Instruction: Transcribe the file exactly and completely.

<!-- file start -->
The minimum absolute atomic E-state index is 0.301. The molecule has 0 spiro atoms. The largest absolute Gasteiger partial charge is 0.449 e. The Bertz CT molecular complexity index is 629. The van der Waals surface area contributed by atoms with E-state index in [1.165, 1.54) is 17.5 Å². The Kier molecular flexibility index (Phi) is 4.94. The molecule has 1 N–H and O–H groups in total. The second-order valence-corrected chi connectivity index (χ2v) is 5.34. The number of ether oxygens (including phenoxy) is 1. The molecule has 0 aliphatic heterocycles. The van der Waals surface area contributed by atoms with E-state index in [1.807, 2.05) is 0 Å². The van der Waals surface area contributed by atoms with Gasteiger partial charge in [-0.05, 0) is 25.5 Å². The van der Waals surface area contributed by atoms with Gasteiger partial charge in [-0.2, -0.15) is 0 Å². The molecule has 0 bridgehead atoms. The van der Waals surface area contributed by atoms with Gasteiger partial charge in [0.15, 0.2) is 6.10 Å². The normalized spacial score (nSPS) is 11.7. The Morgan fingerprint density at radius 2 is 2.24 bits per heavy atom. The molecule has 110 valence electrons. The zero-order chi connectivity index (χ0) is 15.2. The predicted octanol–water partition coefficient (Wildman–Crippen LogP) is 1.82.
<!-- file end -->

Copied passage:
The minimum absolute atomic E-state index is 0.301. The molecule has 0 spiro atoms. The largest absolute Gasteiger partial charge is 0.449 e. The Bertz CT molecular complexity index is 629. The van der Waals surface area contributed by atoms with E-state index in [1.165, 1.54) is 17.5 Å². The Kier molecular flexibility index (Phi) is 4.94. The molecule has 1 N–H and O–H groups in total. The second-order valence-corrected chi connectivity index (χ2v) is 5.34. The number of ether oxygens (including phenoxy) is 1. The molecule has 0 aliphatic heterocycles. The van der Waals surface area contributed by atoms with E-state index in [1.807, 2.05) is 0 Å². The van der Waals surface area contributed by atoms with Gasteiger partial charge in [-0.05, 0) is 25.5 Å². The van der Waals surface area contributed by atoms with Gasteiger partial charge in [-0.2, -0.15) is 0 Å². The molecule has 0 bridgehead atoms. The van der Waals surface area contributed by atoms with Gasteiger partial charge in [0.15, 0.2) is 6.10 Å². The normalized spacial score (nSPS) is 11.7. The Morgan fingerprint density at radius 2 is 2.24 bits per heavy atom. The molecule has 110 valence electrons. The zero-order chi connectivity index (χ0) is 15.2. The predicted octanol–water partition coefficient (Wildman–Crippen LogP) is 1.82.